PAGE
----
Thursday, October 3, 2013

The Second Replicator

 Memetic Theory is an intuitive leap.  It looks at the world through the lens of evolution, aware there must be a rational, material cause for the diversity of human cultures.

We see cultures regulating, even openly contradicting basic biological drives.  Either our understanding of human biology is significantly flawed, or there is an unrecognized intervening factor.

We know the power of an unconscious replicator through observing genes.  An unconscious replicator has an uncanny ability to adapt to environmental changes and create fractal diversification without the need of a conscious will directing it. 

A second replicator which transmits and alters human culture is at least plausible.  It is testable...unlike metaphysical conclusions which encourage belief without examination. 

We see the inherent ability of humans to imitate.  Culture is transmitted through imitation.  We also know true imitation is a rare trait in the animal kingdom.  These facts were  not always known; they had to be tested and proven. 

Our unaided senses are limited in acquiring and analyzing information.  Physical tools and measurement techniques must be created.  New paradigms for interpreting data must develop.  The scientific community can then vet the data and its interpretations, gradually acclimating to the new paradigm or dismissing it. 

Memetic Theory is a new idea.  It is a very unsettling idea.  But we must test it.  It is built on the scaffolding of our previous scientific discoveries.  No matter how unsettling a theory is, we cannot dismiss it out of hand.  We are obligated to test and disprove it.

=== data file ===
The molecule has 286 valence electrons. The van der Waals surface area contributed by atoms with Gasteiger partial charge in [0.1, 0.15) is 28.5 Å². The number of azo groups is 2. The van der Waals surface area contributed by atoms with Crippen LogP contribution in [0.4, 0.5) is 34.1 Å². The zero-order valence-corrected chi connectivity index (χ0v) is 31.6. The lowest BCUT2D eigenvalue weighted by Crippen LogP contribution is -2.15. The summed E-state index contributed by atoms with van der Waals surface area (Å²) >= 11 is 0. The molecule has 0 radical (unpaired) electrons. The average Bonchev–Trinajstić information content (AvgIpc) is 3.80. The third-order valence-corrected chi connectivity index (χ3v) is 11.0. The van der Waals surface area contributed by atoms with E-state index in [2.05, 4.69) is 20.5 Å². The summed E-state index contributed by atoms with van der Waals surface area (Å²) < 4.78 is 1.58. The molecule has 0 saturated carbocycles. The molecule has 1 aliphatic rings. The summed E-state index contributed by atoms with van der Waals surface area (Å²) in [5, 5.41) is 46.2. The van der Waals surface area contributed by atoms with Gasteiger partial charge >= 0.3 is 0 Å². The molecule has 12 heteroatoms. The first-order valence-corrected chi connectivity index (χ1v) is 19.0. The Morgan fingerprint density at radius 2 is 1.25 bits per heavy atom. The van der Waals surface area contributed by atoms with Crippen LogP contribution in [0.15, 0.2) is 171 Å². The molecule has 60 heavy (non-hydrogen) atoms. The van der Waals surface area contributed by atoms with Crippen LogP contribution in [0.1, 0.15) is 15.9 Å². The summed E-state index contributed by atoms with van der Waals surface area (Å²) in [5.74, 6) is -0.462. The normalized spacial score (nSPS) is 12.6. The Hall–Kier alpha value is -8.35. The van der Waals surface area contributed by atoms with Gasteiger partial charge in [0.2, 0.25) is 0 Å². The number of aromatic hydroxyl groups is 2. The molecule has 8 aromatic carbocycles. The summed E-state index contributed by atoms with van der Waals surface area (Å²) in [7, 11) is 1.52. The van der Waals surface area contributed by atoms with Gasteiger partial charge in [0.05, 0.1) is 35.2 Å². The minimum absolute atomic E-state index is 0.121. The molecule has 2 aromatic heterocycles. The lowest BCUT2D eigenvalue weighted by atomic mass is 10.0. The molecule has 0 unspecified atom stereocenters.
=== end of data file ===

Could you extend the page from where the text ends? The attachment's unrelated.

Many people have devoted countless hours to defining terms for the study of memetics.  This is vital work, but we can't get bogged down in definitions.  (Coining terms without a framework to test the theory leaves us vulnerable to the criticism that memetics is just metaphysics.) 

Others, applying the theory of memetics to their specialized fields have developed detailed reinterpretations of data, reframing their discipline though memetics.  (Have a look at Hoyle Leigh's fascinating book Genes, Memes, Culture, and Mental Illness: Toward an Integrative Model.)

Still others have worked to apply the theory of memetics to specific goals, such as social justice hacking (hacktivism), data mining and advertising.  Their work provides fascinating case studies of applied memetics.

But all of these "put the cart before the horse". 
We need to develop methods to test Meme Theory.


Continue to What is a Memeplex?

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